South Mississippi is the test tube of the future

Published 6:59 pm Friday, September 8, 2006

If “the future” could be created in a laboratory, the image under the microscope would be south Mississippi.

Analyze the components of the future — faster and stronger building methods, more affordable housing, more livable cities, smarter zoning, shared government services, flexible financing, better transportation, higher-tech infrastructure, affordable catastrophe insurance, improved disaster preparedness.

At various points in the future, every community and every region will confront these issues — every one of which is being researched and resolved today in south Mississippi.

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The bad news: While most cities can deal with one or two of these issues at a time, weighing priorities and budgets, south Mississippi has no such options. Hurricane Katrina violently bulldozed our coastline, leaving tens of thousands of people with no homes, no jobs. Cities were left with wreckages of water and sewer systems, crumpled roads, and few, if any, public buildings. We have neither the option of choosing “one or two” projects nor the luxury of time.

The good news: We have help.

— Many of the nation’s leading experts in dozens of fields — from architecture to zoning — have seen the depth of the need and the height of the potential in south Mississippi and have offered the wealth of their knowledge. Experience and advice worth millions of dollars have been donated toward our recovery.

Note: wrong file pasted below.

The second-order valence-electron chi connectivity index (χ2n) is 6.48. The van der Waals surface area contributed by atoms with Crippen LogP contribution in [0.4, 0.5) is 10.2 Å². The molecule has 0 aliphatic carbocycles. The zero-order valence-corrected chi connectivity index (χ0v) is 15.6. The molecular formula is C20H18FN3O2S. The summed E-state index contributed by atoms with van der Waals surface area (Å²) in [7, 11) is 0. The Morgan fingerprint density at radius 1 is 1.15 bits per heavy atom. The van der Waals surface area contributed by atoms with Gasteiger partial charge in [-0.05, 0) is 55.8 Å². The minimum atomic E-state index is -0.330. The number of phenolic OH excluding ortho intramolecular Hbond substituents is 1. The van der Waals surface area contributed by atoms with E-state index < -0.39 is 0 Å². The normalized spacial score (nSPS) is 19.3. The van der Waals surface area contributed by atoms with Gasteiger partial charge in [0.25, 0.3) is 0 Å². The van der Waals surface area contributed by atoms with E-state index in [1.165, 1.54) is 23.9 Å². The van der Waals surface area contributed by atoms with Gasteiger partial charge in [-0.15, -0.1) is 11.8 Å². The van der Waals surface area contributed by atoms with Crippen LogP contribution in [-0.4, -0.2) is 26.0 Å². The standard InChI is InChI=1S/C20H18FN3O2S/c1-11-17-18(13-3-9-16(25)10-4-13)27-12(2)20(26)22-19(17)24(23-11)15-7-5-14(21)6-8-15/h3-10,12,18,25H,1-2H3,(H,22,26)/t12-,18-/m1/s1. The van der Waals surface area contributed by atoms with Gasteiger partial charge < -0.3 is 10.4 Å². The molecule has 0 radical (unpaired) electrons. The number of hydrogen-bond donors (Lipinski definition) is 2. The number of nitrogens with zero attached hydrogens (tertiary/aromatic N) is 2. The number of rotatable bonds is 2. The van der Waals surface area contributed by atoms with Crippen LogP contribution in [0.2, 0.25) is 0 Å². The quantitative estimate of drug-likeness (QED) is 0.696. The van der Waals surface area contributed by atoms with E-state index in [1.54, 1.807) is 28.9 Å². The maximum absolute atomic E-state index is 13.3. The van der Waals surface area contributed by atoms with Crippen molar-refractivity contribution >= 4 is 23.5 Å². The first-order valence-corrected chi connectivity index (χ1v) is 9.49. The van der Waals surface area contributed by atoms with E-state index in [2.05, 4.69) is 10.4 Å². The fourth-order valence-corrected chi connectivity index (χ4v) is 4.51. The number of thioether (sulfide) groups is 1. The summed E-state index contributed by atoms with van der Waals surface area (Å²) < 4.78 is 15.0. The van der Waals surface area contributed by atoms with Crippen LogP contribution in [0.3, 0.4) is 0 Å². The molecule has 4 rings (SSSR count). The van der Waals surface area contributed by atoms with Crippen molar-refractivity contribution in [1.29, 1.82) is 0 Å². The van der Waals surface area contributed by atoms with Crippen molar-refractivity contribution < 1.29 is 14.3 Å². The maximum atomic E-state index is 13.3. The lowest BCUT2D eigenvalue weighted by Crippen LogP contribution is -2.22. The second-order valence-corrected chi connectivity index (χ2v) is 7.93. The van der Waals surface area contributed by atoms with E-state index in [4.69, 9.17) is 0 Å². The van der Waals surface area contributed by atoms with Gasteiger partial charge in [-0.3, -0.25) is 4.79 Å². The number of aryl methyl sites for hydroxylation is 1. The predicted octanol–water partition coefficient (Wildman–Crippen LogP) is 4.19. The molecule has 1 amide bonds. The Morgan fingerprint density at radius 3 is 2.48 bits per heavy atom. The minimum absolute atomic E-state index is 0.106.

— Volunteer assistance has come and continues to come from around the globe, shoring up our physical and emotional stamina for the enormous task.

— In response to extraordinary efforts of our state’s leaders in Congress and in the state Capitol, unprecedented financial assistance has been appropriated to help deal with this unprecedented natural disaster.

Already, the challenges of our rebuilding are foreshadowing decisions that other regions can postpone for decades. A few of the results that our south Mississippi “laboratory” will someday offer to the world:

— That regional or multi-county districts save dollars and make more sense than having hundreds of separate, unlinked authorities handling water, sewer, stormwater and solid waste.

— That well-intentioned zoning mistakes of the past choked the life out of downtowns. That high-rises, low-rises, condos and bungalows can coexist and increase the values of all if smart, form-based codes ensure wise placement.

— That affordable housing relates to all income levels. Last year, for the first time, statistics compiled annually by the National Association of Homebuilders showed that a family earning the median national income no longer qualified for a mortgage for the median price of a new home. South Mississippi needs 70,000 homes rebuilt today. Through creative financing and innovative building methods, we are tackling this problem before much of the nation is aware of it.

— That there is no substitute for effective, visionary leadership and no such word as “overkill” when it comes to being prepared.

Upon the blank slate that once was Mississippi’s beautiful Gulf Coast we are building the future in an incredibly compressed time frame. What we build will be home to our grandchildren and will be an example, good or bad, to the world.

What a challenge. What an opportunity. While the rest of the world awaits the future, we’re building it today. And we’ve got one chance to get it right.